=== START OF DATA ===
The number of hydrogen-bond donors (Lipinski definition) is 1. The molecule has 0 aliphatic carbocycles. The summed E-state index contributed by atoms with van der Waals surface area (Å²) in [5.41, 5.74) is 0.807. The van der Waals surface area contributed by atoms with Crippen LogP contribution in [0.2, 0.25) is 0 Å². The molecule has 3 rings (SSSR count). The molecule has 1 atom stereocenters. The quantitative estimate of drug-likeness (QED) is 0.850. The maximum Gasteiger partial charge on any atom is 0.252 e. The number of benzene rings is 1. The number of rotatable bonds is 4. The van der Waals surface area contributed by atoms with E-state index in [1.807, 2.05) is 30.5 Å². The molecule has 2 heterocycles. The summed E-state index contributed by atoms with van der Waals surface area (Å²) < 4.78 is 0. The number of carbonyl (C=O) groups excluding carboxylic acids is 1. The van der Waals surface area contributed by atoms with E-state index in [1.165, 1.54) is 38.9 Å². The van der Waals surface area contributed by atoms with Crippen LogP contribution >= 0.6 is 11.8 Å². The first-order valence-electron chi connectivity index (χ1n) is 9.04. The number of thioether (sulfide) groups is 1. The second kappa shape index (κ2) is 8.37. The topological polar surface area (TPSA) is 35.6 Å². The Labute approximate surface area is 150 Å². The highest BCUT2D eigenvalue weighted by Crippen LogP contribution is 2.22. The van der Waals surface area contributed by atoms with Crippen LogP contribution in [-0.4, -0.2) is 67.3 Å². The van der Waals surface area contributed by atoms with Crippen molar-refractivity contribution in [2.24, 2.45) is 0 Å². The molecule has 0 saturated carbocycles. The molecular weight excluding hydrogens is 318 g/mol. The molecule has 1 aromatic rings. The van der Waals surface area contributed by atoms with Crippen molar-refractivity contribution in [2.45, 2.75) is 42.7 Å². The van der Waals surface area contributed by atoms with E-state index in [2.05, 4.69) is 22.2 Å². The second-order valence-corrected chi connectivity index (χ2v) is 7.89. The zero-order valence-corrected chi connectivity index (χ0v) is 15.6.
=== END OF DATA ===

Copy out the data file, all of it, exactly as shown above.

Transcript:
The number of hydrogen-bond donors (Lipinski definition) is 1. The molecule has 0 aliphatic carbocycles. The summed E-state index contributed by atoms with van der Waals surface area (Å²) in [5.41, 5.74) is 0.807. The van der Waals surface area contributed by atoms with Crippen LogP contribution in [0.2, 0.25) is 0 Å². The molecule has 3 rings (SSSR count). The molecule has 1 atom stereocenters. The quantitative estimate of drug-likeness (QED) is 0.850. The maximum Gasteiger partial charge on any atom is 0.252 e. The number of benzene rings is 1. The number of rotatable bonds is 4. The van der Waals surface area contributed by atoms with E-state index in [1.807, 2.05) is 30.5 Å². The molecule has 2 heterocycles. The summed E-state index contributed by atoms with van der Waals surface area (Å²) < 4.78 is 0. The number of carbonyl (C=O) groups excluding carboxylic acids is 1. The van der Waals surface area contributed by atoms with E-state index in [1.165, 1.54) is 38.9 Å². The van der Waals surface area contributed by atoms with Crippen LogP contribution >= 0.6 is 11.8 Å². The first-order valence-electron chi connectivity index (χ1n) is 9.04. The number of thioether (sulfide) groups is 1. The second kappa shape index (κ2) is 8.37. The topological polar surface area (TPSA) is 35.6 Å². The Labute approximate surface area is 150 Å². The highest BCUT2D eigenvalue weighted by Crippen LogP contribution is 2.22. The van der Waals surface area contributed by atoms with Crippen LogP contribution in [-0.4, -0.2) is 67.3 Å². The van der Waals surface area contributed by atoms with Crippen molar-refractivity contribution in [2.24, 2.45) is 0 Å². The molecule has 0 saturated carbocycles. The molecular weight excluding hydrogens is 318 g/mol. The molecule has 1 aromatic rings. The van der Waals surface area contributed by atoms with Crippen molar-refractivity contribution in [2.45, 2.75) is 42.7 Å². The van der Waals surface area contributed by atoms with E-state index in [2.05, 4.69) is 22.2 Å². The second-order valence-corrected chi connectivity index (χ2v) is 7.89. The zero-order valence-corrected chi connectivity index (χ0v) is 15.6.